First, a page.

Tuesday, 13 December 2016

Gambia 2016. Part 8. Two days to recover then home.

It's been a while since I updated the blog and you'll soon discover why but in the meantime let me take you back to the last two days I spent with Alan on our trip.
After five days constantly on the go "up river" we decided we needed to slow the pace down a little and spend one of our days at least just chilling out and perhaps wandering locally from our hotel. As much as anything as a favour to our guide we decided to take one more trip, a full days guided birding somewhere local to the coast. We decided on Brufut Woods and Tanji Beach. Neither Alan nor myself had any firm preferences so it was easy to come to a decision.
Our guide quoted us a price of £55 when we said we should get a special price for the business he had already received and we thought that fair. He then told us he was already booked with a tour but also happened to be going to Brufut and would see us there. Our driver would pick us up at 7.30am on the Tuesday if he and the hired Pajero was available otherwise not to worry, someone else would be there.
I stressed at the time it would be no problem not to bother. We would love to see our driver again but we could travel by taxi and organise another guide down at the bridge or even when we arrived at Brufut. A taxi to Brufut is quoted at £14 approximately plus waiting time which is £2 per hour tops ( at the then lower exchange rate).
We could have arranged the trip ourselves for considerably less than the agreed fee but we were happy with the terms.
After a day of wandering locally we became aware that there wasn't too much about in the Kotu area so were pleased to be heading out again on the last full day.
Sure enough we were picked up at 7.30, same vehicle, different driver, different guide.
Off to Brufut we went. We never did see our original guide there.
Even there seemed a little quiet compared to previous visits, fewer Sunbirds frequenting the bushes as you walk from the drop off point. Tricky little blighters to photograph as they are constantly on the move it seems I was pleased to find this one having a rest!

Splendid Sunbird    Gambia 2016

A dark bird with a bright background is always a challenge but I think this effort is better than previous ones. Just!
A walk along a deeply wooded path revealed rowdy Senegal Parrots feeding at the top of the trees and once again that contrast challenge.
Senegal Parrot     Gambia 2016
Down at ground level we were in deep shade so an opportunity to catch a Red-bellied Flycatcher actually sitting still and singing was a huge bonus.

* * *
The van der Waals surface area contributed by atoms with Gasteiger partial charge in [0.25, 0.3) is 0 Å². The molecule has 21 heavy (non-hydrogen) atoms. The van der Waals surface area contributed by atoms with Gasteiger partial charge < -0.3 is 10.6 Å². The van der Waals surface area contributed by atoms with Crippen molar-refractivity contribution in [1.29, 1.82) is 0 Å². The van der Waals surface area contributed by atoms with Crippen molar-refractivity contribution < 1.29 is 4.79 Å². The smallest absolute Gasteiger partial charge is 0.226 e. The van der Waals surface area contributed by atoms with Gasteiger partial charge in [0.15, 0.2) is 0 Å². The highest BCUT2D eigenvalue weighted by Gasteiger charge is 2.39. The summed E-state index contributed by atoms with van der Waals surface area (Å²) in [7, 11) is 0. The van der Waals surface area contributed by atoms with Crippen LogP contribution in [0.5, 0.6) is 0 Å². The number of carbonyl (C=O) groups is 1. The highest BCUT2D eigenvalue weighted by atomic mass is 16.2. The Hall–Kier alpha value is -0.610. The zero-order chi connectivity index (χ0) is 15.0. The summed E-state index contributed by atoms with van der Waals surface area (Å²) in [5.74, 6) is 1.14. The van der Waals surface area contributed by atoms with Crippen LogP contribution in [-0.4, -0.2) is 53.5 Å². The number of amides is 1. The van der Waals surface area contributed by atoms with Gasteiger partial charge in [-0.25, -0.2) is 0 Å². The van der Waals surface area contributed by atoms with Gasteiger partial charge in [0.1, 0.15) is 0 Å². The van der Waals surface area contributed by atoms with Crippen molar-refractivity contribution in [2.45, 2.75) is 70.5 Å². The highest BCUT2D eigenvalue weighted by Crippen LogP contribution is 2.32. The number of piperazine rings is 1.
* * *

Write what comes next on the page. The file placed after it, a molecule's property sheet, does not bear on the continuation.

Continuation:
Red-bellied Flycatcher   Gambia 2016
Hand holding my 500mm with a 2x TC needs a reasonable shutter speed, I chose 1/400th, the minimum f stop is f8 at this combination so the auto Iso bumped to 8000. Far from ideal but better to capture something rather than nothing.
Next stop was out in the open. A Black Scimitarbill spotted by our guide.
Black Scimitarbill      Gambia 2016
I tried to get a bit closer edging through the well established tall undergrowth. 
Black Scimitarbill    Gambia 2016
It was grooming so I had to bump the shutter speed, this time I ended with ISO 6400, the limit I am usually happy with.
My view was still obscured but it decided to move to another tree. My approach perhaps?
Black Scimitarbill    Gambia 2016
More out in the open, more photographic challenges with light and obstacles, I had to settle for what I had. Far from ideal but much better than last time we had seen the same bird in the same place.
It was getting hotter and we decided it was time to have a break at the juice bar which also happens to be the drinking pool station.
I was hoping for a visit from the Turacos, especially the Violet. In the past I hadn't failed.
There was little to see and I was amazed to see the latest benefit for visiting birders.
Yes, the trees have been numbered just incase you can't tell left from right I guess. 
It's difficult enough trying to get a decent shot when the drinking vessels are so ugly, blue paint just adds to the eyesore.
Typical Gambia.
Opportunities abound. Opportunities are missed.
Next stop was to see one of the most photographed birds in The Gambia if not Africa.
Long-tailed Nightjar.
They are incredibly hard to spot even from a few feet so the knowledge of the local Brufut guide was essential in showing us today's roost spot which is always in a very small area of undergrowth.
To speed up the process of the constant procession of birders coming to see the bird, the guide has added technology to help them spot it.

Long-tailed Nightjar     Gambia 2016
It's only when I got home I realised half my shots... I didn't stay very long as the bird is constantly disturbed.... had red laser dots in them!
Long-tailed Nightjar      Gambia 2016
At least this one didn't!
The Nightjar left to the next group of visiting birders, a dozen on tour, you do wonder if the disturbance is fair but the bird has roosted here for years and is well accustomed to the comings and goings I guess.
Our Brufut guide had one more target to find us.
Swallow-tailed Bee-eater.
Swallow-tailed Bee-eater      Gambia 2016
Again, in deep shade with the bright sky behind the tree making photography difficult, still, another tick to our trip list.
For his troubles I noticed the local guide received 100 dalasai, £2  from our guide for his help in finding the target birds. Considerably less than I assume our trip guide would expect.
Next stop was the Tanji bird reserve where for a few hours we sat and watched the drinking pools. Nice to sit in the shade, have a cold drink and see what turned up.
Once again, conditions where really difficult as the pools were in pretty dark conditions.
We saw a few birds though!